where u(x, t) is the fluid velocity, p(x, t) is the pressure, F(x, t) is the force per unit volume applied to the fluid by the immersed wing, ρ is the density of the fluid, and μ is the dynamic viscosity of the fluid. The independent variables are the time t and the position x. Note that bold letters represent vector quantities. Equations 8 and 9 are the Navier-Stokes equations for viscous flow in Eulerian form. Equation 9 is the condition that the fluid is incompressible.
The interaction equations between the fluid and the boundary are given by: 10 11
where f(r, t) is the force per unit area applied by the wing to the fluid as a function of Lagrangian position and time,δ (x) is a two-dimensional delta function, and X(r, t) gives the Cartesian coordinates at time t of the material point labeled by the Lagrangian parameter r. Equation 10 spreads force from the boundary to the fluid grid, and equation 11 interpolates the local fluid velocity at the boundary. The boundary is then moved at the local fluid velocity, and this enforces the no-slip condition. Each of these equations involves a two-dimensional Dirac delta function δ, which acts in each case as the kernel of an integral transformation. These equations convert Lagrangian variables to Eulerian variables and vice versa.
The immersed boundary equations are given by: 12 13 14 15
These equations describe the forces applied to the fluid by the boundary in Lagrangian coordinates. Equation 12 describes the force applied to the fluid as a result of the target boundary. ftarg(r, t) is the force per unit area, ktarg is a stiffness coefficient, ctarg is a damping coefficient, and Y(r, t) is the position of the target boundary. Equation 13 describes the force applied to the fluid as a result of the deformation of the actual boundary, which is here modeled as a beam. fbeam(r, t) is the force per unit area, and kbeam is a stiffness coefficient. Equation 14describes the force applied to the fluid as a result of the resistance to stretching by boundary given as fstr(r, t), where kstr is the corresponding stiffness coefficient. Finally, Equation 15 describes the total force applied to the fluid per unit area, f(r, t), as a result of both the target boundary and the deformation of the boundary.
The discretization of the immersed boundary method used in these simulations has been described before in depth (Peskin and McQueen, 1996). We did, however, make one change to the method described in that paper. The operator in the nonlinear term of the Navier-Stokes equations was discretized as a skew symmetric operator to remove the effects of numerical viscosity (Lai and Peskin, 2000). Essentially, the fluid equations are discretized on a regular rectangular grid in the physical space of the position variable x, and the boundary equations are discretized in a one-dimensional space of the Lagrangian parameter r. The fluid domain is assumed to be periodic. However, the periodicity in these simulations was broken by including a stiff outer boundary near the edges of the domain. The dimensions of the physical domain defined by the stiff outer boundary measure 1 m in width and 1 m in length. The computational (periodic) domain was slightly larger: 1.05 m in width and in length. The Eulerian fluid grid covering this computational domain was 630×630. The immersed boundary (wing) was discretized into 60 spatial steps. The stiffness coefficients were chosen to reduce the deformation of the boundary to acceptable levels, and the damping coefficient was chosen to provide light damping.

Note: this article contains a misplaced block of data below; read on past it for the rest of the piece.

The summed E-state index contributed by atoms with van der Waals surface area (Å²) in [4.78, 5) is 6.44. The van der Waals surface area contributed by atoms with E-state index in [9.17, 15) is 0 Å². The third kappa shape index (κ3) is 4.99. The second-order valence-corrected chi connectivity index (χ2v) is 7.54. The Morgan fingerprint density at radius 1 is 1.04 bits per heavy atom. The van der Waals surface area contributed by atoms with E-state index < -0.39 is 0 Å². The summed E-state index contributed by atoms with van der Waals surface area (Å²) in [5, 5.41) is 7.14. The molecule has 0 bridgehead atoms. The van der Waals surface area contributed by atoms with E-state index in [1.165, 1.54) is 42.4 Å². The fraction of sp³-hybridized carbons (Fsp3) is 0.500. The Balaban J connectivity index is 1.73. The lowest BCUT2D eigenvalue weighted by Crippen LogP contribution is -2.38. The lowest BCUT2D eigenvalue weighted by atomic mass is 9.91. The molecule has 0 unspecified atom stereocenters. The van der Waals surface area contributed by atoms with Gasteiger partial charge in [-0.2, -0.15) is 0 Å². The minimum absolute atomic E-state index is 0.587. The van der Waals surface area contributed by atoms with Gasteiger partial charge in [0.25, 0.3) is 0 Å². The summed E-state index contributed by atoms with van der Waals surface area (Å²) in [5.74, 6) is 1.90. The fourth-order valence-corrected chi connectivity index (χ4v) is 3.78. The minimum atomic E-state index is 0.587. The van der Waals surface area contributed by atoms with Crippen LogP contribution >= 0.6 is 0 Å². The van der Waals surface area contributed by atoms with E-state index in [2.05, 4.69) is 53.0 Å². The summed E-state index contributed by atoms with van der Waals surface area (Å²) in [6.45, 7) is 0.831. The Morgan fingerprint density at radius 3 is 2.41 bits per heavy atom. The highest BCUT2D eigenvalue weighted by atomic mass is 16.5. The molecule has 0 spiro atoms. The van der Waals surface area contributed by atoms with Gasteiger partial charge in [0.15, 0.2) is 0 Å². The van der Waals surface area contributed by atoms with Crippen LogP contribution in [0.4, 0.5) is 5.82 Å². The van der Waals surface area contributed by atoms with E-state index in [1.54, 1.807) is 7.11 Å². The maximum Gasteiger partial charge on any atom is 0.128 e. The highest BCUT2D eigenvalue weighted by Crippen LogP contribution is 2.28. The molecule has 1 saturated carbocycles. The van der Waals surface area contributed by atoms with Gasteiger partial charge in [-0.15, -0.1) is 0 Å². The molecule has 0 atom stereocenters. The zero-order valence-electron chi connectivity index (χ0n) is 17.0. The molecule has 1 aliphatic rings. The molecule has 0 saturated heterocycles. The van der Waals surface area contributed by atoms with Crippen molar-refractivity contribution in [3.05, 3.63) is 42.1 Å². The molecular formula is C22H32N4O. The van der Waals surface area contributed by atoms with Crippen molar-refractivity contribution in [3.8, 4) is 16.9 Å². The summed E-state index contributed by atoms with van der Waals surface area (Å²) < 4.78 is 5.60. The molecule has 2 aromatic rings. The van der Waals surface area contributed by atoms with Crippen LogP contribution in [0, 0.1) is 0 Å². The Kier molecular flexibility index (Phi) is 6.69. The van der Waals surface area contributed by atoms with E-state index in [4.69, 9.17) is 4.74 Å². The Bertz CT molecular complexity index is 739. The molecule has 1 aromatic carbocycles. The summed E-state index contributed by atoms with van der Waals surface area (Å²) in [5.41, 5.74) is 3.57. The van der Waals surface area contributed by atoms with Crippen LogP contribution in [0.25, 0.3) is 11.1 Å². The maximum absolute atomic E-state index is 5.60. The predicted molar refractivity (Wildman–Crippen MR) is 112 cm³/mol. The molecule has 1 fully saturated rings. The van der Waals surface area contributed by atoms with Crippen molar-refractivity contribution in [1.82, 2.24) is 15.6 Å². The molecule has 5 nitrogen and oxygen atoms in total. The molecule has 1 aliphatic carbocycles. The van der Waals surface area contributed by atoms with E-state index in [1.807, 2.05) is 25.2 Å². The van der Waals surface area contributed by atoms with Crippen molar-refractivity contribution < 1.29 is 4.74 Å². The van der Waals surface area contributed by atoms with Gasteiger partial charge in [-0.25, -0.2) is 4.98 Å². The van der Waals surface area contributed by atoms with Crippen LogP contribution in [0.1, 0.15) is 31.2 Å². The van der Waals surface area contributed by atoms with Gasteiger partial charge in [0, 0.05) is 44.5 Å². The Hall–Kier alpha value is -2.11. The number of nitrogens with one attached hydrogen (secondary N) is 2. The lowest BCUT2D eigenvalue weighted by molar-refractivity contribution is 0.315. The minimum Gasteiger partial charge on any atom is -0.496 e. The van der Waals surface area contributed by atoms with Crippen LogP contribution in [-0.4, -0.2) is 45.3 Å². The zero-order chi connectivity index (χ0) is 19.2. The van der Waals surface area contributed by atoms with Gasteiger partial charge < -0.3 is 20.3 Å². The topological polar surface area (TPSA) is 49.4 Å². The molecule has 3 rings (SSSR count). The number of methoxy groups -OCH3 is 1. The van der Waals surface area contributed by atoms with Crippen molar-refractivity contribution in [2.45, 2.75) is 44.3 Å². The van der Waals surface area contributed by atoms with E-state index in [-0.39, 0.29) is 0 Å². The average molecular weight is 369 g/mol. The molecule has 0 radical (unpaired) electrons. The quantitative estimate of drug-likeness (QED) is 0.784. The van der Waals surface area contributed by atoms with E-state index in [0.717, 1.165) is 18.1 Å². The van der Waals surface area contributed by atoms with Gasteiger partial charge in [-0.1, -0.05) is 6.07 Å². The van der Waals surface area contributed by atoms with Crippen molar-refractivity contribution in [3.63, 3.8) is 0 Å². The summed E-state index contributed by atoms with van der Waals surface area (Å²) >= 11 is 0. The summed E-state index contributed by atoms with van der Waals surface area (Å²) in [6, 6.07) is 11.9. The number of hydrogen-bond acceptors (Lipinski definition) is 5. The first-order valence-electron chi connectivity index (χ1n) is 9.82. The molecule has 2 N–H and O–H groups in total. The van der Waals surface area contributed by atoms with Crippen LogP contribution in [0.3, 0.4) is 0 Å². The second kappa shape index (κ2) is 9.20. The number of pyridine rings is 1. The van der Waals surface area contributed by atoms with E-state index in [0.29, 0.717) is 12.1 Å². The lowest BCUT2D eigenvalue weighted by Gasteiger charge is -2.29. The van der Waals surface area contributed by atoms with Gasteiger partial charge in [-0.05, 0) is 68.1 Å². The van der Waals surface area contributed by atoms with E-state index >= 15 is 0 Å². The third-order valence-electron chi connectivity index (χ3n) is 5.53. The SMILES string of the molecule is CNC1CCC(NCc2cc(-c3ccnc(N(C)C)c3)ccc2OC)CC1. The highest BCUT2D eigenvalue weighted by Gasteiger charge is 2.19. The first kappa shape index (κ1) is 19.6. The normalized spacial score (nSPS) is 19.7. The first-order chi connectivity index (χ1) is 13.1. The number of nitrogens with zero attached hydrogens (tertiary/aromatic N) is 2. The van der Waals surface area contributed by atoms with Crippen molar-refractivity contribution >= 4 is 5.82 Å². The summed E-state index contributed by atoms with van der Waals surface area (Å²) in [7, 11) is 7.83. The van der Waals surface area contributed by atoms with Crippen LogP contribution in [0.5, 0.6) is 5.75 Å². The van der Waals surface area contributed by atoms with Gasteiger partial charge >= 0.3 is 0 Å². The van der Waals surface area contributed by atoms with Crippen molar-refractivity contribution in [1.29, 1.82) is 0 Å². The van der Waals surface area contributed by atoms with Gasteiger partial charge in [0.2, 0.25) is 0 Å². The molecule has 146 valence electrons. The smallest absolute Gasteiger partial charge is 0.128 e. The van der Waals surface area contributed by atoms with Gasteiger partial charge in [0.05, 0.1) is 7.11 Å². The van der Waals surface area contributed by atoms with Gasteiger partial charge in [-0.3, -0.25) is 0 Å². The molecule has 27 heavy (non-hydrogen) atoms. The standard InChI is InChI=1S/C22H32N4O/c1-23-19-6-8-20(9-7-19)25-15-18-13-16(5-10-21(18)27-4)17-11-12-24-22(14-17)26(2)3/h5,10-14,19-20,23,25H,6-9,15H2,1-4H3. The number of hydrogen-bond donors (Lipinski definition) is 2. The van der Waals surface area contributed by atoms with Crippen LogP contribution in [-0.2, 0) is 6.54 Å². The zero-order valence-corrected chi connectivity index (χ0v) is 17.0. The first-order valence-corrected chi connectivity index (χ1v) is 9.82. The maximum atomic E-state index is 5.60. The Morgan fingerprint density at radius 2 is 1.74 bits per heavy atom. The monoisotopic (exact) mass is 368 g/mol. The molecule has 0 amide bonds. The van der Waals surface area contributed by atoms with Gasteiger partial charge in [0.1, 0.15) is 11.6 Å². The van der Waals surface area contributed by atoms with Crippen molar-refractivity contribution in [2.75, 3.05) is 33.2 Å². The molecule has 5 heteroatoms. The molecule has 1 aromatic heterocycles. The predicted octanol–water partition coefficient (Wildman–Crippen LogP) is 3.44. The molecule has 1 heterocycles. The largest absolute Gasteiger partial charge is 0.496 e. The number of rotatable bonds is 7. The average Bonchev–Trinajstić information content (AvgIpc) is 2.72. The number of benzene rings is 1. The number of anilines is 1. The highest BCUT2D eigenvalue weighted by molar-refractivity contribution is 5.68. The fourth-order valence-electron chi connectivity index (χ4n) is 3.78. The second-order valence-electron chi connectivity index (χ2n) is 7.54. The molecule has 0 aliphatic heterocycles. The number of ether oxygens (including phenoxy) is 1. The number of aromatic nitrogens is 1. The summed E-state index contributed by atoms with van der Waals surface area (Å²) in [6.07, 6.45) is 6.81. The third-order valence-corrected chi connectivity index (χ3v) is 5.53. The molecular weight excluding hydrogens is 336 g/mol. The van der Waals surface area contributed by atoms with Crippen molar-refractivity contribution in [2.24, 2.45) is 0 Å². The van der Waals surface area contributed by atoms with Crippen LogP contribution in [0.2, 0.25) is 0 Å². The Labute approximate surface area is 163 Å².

Lift and drag forces were calculated as a function of time by summing the forces that each immersed boundary point of the model wing applied to the fluid at each time step and taking the opposite sign of that value. Lift and drag coefficients were filtered to remove high frequency `noise' from the vibrations of the elastic boundary. This did not change the basic shape of the graphs. The lift and drag coefficients are defined as follows: 16 17
where CL is the lift coefficient, CD is the drag coefficient, S is the surface area per unit length of the model wing, U is the velocity of the boundary, FD is the drag force per unit length, FL is the lift force per unit length, and ρ is the density of the fluid. In the 2-D case, the surface area of the boundary means the area of a rectangle with width equal to the chord length of the wing and length equal to the unit distance (in this case, 1 m). Therefore, S is just the chord length of the wing. It should be noted that these definitions were derived for high Re flows. For Re well below 1, force scales as μlU, where l is some characteristic length, μ is dynamic viscosity and U is velocity. For intermediate Re, forces on the boundary scale as some combination of the high and low Re approximations. However, we use the high Re convention for comparison with other results and note that CD and CL become functions of Re as the Re decreases.
Changes in Re
We considered one set of stroke kinematics and varied the Re by changing the speed of translation and rotation of the wing. For these simulations, the angle θ was set to 135° during the downstroke and 45° during the upstroke, so that the angle of attack, α, would be 45° in both cases. Since the stroke is symmetric, the downstroke may also be thought of as the first half stroke, and the upstroke may be thought of as the second. Each simulation considered only the first stroke cycle. Therefore, the steady state of 2-D flapping flight will differ from the results of these simulations.